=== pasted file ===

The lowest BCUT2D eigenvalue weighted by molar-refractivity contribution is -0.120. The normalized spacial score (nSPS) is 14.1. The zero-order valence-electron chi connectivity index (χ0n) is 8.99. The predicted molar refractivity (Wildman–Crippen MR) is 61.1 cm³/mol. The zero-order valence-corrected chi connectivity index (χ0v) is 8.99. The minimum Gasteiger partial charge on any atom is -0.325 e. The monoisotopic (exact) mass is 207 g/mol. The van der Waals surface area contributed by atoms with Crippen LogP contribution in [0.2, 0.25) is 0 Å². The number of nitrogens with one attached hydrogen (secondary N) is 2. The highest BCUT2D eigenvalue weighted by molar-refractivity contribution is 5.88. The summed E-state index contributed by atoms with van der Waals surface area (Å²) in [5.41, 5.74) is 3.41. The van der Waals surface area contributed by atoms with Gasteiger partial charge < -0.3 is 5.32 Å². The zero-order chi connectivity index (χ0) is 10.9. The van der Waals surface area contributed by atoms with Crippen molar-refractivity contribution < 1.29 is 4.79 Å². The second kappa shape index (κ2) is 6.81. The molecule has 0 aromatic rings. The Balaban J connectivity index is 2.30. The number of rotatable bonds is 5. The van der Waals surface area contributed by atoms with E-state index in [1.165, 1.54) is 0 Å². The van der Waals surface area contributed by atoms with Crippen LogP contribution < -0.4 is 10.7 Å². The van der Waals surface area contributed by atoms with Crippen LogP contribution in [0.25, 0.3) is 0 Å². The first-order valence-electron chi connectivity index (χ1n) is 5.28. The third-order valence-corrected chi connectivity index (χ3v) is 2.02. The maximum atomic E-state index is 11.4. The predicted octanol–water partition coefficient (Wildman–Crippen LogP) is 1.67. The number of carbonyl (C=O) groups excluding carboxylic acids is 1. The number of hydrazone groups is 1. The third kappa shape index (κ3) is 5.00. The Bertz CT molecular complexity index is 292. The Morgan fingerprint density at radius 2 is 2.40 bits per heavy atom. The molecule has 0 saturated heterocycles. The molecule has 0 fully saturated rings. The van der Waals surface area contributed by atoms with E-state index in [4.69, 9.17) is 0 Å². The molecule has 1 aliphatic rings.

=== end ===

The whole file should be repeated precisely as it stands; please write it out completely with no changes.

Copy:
The lowest BCUT2D eigenvalue weighted by molar-refractivity contribution is -0.120. The normalized spacial score (nSPS) is 14.1. The zero-order valence-electron chi connectivity index (χ0n) is 8.99. The predicted molar refractivity (Wildman–Crippen MR) is 61.1 cm³/mol. The zero-order valence-corrected chi connectivity index (χ0v) is 8.99. The minimum Gasteiger partial charge on any atom is -0.325 e. The monoisotopic (exact) mass is 207 g/mol. The van der Waals surface area contributed by atoms with Crippen LogP contribution in [0.2, 0.25) is 0 Å². The number of nitrogens with one attached hydrogen (secondary N) is 2. The highest BCUT2D eigenvalue weighted by molar-refractivity contribution is 5.88. The summed E-state index contributed by atoms with van der Waals surface area (Å²) in [5.41, 5.74) is 3.41. The van der Waals surface area contributed by atoms with Gasteiger partial charge < -0.3 is 5.32 Å². The zero-order chi connectivity index (χ0) is 10.9. The van der Waals surface area contributed by atoms with Crippen molar-refractivity contribution < 1.29 is 4.79 Å². The second kappa shape index (κ2) is 6.81. The molecule has 0 aromatic rings. The Balaban J connectivity index is 2.30. The number of rotatable bonds is 5. The van der Waals surface area contributed by atoms with E-state index in [1.165, 1.54) is 0 Å². The van der Waals surface area contributed by atoms with Crippen LogP contribution < -0.4 is 10.7 Å². The van der Waals surface area contributed by atoms with Crippen LogP contribution in [0.25, 0.3) is 0 Å². The first-order valence-electron chi connectivity index (χ1n) is 5.28. The third-order valence-corrected chi connectivity index (χ3v) is 2.02. The maximum atomic E-state index is 11.4. The predicted octanol–water partition coefficient (Wildman–Crippen LogP) is 1.67. The number of carbonyl (C=O) groups excluding carboxylic acids is 1. The number of hydrazone groups is 1. The third kappa shape index (κ3) is 5.00. The Bertz CT molecular complexity index is 292. The Morgan fingerprint density at radius 2 is 2.40 bits per heavy atom. The molecule has 0 saturated heterocycles. The molecule has 0 fully saturated rings. The van der Waals surface area contributed by atoms with E-state index in [4.69, 9.17) is 0 Å². The molecule has 1 aliphatic rings.